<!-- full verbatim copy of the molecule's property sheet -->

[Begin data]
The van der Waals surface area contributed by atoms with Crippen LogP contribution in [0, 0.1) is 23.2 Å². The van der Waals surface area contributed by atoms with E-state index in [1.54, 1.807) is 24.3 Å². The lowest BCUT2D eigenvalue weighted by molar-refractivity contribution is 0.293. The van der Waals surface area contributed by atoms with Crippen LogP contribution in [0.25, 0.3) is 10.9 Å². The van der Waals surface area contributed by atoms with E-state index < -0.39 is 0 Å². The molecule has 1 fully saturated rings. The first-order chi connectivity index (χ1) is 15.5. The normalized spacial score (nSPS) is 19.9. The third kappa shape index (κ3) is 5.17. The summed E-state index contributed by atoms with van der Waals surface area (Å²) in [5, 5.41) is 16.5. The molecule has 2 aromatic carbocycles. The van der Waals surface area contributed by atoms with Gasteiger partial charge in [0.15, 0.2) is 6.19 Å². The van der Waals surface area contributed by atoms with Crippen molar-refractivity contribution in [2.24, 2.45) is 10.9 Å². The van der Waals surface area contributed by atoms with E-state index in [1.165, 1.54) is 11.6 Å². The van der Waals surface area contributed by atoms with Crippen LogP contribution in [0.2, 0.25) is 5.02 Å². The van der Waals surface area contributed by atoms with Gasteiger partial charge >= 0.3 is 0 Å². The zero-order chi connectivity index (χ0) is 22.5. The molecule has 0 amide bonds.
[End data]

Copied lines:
The van der Waals surface area contributed by atoms with Crippen LogP contribution in [0, 0.1) is 23.2 Å². The van der Waals surface area contributed by atoms with E-state index in [1.54, 1.807) is 24.3 Å². The lowest BCUT2D eigenvalue weighted by molar-refractivity contribution is 0.293. The van der Waals surface area contributed by atoms with Crippen LogP contribution in [0.25, 0.3) is 10.9 Å². The van der Waals surface area contributed by atoms with E-state index < -0.39 is 0 Å². The molecule has 1 fully saturated rings. The first-order chi connectivity index (χ1) is 15.5. The normalized spacial score (nSPS) is 19.9. The third kappa shape index (κ3) is 5.17. The summed E-state index contributed by atoms with van der Waals surface area (Å²) in [5, 5.41) is 16.5. The molecule has 2 aromatic carbocycles. The van der Waals surface area contributed by atoms with Gasteiger partial charge in [0.15, 0.2) is 6.19 Å². The van der Waals surface area contributed by atoms with Crippen molar-refractivity contribution in [2.24, 2.45) is 10.9 Å². The van der Waals surface area contributed by atoms with E-state index in [1.165, 1.54) is 11.6 Å². The van der Waals surface area contributed by atoms with Crippen LogP contribution in [0.2, 0.25) is 5.02 Å². The van der Waals surface area contributed by atoms with Gasteiger partial charge >= 0.3 is 0 Å². The zero-order chi connectivity index (χ0) is 22.5. The molecule has 0 amide bonds.